A female startup founder filed a lawsuit on Wednesday against a longtime Silicon Valley venture capitalist for alleged sexual assault on an overnight flight from San Francisco to Minneapolis last July.
Rachel Danae Vachata, a 29-year-old co-founder of technology companies, alleges that 73-year-old venture capitalist Lucio Lanza “preyed on” Vachata by threatening to use his position to make or break her companies and then repeatedly groped her breast and crotch and tried to kiss her, and at one point inserted his hands between her legs while seated next to her on the flight, according to the complaint filed with the Santa Clara County Superior Court.
Vachata alleges that on a July 28 Delta Airlines flight from San Francisco to Minneapolis, Lanza sat next to her — despite having been assigned a different seat by the airline — and began talking to her after seeing her company’s logo on her computer. Her lawsuit alleges that after a flight attendant told Lanza to move back to his correct seat, he returned to sit next to Vachata when an off-duty pilot left the seat next to Vachata’s.
Lanza is the founder and managing director of Lanza techVentures, based in Palo Alto. Lanza did not respond to a request for comment after calls were made to his firm, Lanza techVentures. A spokesperson said: “Lucio has no idea of what he is being accused of. As far as he remembers, he was on a plane talking to this woman about her start-up.”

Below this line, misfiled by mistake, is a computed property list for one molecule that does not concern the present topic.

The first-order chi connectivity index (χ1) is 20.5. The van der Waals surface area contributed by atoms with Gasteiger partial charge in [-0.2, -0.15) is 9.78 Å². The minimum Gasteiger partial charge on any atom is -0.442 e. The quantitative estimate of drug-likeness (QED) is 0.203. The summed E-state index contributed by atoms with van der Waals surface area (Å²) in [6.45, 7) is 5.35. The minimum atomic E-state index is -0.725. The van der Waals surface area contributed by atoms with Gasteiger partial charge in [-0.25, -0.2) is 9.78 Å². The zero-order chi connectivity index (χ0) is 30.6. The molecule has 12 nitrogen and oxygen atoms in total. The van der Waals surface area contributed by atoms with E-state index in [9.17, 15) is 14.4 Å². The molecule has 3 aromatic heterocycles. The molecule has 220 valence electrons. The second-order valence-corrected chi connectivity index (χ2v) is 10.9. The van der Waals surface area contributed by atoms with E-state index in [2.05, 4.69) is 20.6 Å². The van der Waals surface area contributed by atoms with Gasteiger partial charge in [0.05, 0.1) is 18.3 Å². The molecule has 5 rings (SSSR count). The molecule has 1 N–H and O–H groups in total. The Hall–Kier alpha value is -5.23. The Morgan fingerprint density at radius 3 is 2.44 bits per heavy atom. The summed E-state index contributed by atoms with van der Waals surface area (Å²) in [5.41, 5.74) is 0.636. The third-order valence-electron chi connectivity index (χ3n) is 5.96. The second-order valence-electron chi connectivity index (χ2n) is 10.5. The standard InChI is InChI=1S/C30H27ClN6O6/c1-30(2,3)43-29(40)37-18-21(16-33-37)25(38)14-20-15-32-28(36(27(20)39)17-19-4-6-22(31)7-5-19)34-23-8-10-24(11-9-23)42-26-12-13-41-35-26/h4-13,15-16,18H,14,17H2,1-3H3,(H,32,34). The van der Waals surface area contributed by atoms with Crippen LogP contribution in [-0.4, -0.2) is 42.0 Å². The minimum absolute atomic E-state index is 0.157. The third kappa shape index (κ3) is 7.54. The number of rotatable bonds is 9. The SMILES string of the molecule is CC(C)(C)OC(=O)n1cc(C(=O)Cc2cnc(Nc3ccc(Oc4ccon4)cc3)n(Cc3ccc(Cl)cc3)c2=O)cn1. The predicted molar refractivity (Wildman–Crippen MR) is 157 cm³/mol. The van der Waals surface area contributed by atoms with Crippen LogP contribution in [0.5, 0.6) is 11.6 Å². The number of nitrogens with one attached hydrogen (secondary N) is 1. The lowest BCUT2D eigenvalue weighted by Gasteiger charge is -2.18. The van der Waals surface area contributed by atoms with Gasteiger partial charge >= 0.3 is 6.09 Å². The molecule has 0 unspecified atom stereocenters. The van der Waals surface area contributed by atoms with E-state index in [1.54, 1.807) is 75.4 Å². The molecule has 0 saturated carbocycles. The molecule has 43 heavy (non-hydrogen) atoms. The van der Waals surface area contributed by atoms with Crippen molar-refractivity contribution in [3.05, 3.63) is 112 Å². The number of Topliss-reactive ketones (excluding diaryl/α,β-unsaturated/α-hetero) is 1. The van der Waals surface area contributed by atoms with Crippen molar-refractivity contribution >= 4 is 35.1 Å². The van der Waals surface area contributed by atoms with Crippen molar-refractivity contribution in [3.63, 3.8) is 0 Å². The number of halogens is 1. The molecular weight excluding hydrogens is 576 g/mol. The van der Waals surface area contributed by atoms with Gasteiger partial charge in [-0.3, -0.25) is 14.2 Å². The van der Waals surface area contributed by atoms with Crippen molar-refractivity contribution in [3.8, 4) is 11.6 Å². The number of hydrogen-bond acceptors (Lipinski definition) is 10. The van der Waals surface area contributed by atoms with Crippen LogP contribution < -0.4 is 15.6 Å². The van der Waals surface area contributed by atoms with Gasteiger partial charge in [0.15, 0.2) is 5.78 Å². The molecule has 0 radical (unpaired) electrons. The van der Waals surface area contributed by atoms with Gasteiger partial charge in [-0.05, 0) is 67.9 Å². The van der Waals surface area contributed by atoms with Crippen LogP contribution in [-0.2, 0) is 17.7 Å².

“Victims did not create the problem, but we will be part of the solution.” said Vachata. “We can’t be afraid to stand up for ourselves and others — safety is a basic human right.”
In her complaint, Vachata said an airline supervisor told her that Lanza likely was not forced to stay in his original assigned seat and not cut off from being over-served alcoholic beverages because he was a platinum member with the airline. The supervisor also told Vachata that the incident had been recorded by the company.
Lanza techVentures, founded in 2001, made its most recent public investment during a 2016 seed round in Bloomlife, a women’s health company using wearables and data to improve birth outcomes, according to Crunchbase. Bloomlife didn’t immediately respond to an email request for comment.